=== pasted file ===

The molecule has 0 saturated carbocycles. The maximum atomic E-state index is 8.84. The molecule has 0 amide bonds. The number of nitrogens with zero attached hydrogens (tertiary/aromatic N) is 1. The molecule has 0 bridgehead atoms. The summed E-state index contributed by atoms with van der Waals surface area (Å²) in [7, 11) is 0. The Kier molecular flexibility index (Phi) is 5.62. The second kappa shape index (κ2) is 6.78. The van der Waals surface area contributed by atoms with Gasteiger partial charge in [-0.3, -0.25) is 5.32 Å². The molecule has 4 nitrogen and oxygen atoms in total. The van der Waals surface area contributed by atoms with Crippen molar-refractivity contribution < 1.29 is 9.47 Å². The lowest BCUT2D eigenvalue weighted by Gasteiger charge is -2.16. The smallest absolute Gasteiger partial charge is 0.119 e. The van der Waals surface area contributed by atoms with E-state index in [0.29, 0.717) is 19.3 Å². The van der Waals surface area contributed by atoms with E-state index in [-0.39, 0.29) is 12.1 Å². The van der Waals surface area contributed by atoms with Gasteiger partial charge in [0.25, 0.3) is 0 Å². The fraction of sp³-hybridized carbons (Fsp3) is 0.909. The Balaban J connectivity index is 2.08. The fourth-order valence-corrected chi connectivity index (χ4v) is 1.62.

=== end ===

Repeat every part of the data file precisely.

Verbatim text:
The molecule has 0 saturated carbocycles. The maximum atomic E-state index is 8.84. The molecule has 0 amide bonds. The number of nitrogens with zero attached hydrogens (tertiary/aromatic N) is 1. The molecule has 0 bridgehead atoms. The summed E-state index contributed by atoms with van der Waals surface area (Å²) in [7, 11) is 0. The Kier molecular flexibility index (Phi) is 5.62. The second kappa shape index (κ2) is 6.78. The van der Waals surface area contributed by atoms with Gasteiger partial charge in [-0.3, -0.25) is 5.32 Å². The molecule has 4 nitrogen and oxygen atoms in total. The van der Waals surface area contributed by atoms with Crippen molar-refractivity contribution < 1.29 is 9.47 Å². The lowest BCUT2D eigenvalue weighted by Gasteiger charge is -2.16. The smallest absolute Gasteiger partial charge is 0.119 e. The van der Waals surface area contributed by atoms with E-state index in [0.29, 0.717) is 19.3 Å². The van der Waals surface area contributed by atoms with E-state index in [-0.39, 0.29) is 12.1 Å². The van der Waals surface area contributed by atoms with Gasteiger partial charge in [0.25, 0.3) is 0 Å². The fraction of sp³-hybridized carbons (Fsp3) is 0.909. The Balaban J connectivity index is 2.08. The fourth-order valence-corrected chi connectivity index (χ4v) is 1.62.